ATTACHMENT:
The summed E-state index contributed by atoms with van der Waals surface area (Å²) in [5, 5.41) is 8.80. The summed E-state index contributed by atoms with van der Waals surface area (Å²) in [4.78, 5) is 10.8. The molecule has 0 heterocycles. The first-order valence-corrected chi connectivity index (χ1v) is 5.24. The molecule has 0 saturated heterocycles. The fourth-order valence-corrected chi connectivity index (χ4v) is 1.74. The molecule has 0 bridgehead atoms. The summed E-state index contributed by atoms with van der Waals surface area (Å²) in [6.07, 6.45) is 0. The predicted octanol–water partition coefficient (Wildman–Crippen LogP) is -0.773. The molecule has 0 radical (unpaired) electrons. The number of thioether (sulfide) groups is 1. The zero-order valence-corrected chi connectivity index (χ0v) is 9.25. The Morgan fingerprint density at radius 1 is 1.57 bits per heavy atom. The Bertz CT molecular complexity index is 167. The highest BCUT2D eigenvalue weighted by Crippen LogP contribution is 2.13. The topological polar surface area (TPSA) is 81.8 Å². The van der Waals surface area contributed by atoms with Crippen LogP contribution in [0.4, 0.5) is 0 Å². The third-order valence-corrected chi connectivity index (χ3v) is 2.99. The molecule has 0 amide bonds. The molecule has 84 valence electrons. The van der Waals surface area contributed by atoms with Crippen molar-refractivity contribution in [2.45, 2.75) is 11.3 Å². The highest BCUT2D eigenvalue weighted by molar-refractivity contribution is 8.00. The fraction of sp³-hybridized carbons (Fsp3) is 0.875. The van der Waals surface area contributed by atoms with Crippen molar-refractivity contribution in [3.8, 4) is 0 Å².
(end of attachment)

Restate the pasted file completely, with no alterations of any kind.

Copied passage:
The summed E-state index contributed by atoms with van der Waals surface area (Å²) in [5, 5.41) is 8.80. The summed E-state index contributed by atoms with van der Waals surface area (Å²) in [4.78, 5) is 10.8. The molecule has 0 heterocycles. The first-order valence-corrected chi connectivity index (χ1v) is 5.24. The molecule has 0 saturated heterocycles. The fourth-order valence-corrected chi connectivity index (χ4v) is 1.74. The molecule has 0 bridgehead atoms. The summed E-state index contributed by atoms with van der Waals surface area (Å²) in [6.07, 6.45) is 0. The predicted octanol–water partition coefficient (Wildman–Crippen LogP) is -0.773. The molecule has 0 radical (unpaired) electrons. The number of thioether (sulfide) groups is 1. The zero-order valence-corrected chi connectivity index (χ0v) is 9.25. The Morgan fingerprint density at radius 1 is 1.57 bits per heavy atom. The Bertz CT molecular complexity index is 167. The highest BCUT2D eigenvalue weighted by Crippen LogP contribution is 2.13. The topological polar surface area (TPSA) is 81.8 Å². The van der Waals surface area contributed by atoms with Crippen LogP contribution in [0.4, 0.5) is 0 Å². The third-order valence-corrected chi connectivity index (χ3v) is 2.99. The molecule has 0 amide bonds. The molecule has 84 valence electrons. The van der Waals surface area contributed by atoms with Crippen molar-refractivity contribution in [2.45, 2.75) is 11.3 Å². The highest BCUT2D eigenvalue weighted by molar-refractivity contribution is 8.00. The fraction of sp³-hybridized carbons (Fsp3) is 0.875. The van der Waals surface area contributed by atoms with Crippen molar-refractivity contribution in [3.8, 4) is 0 Å².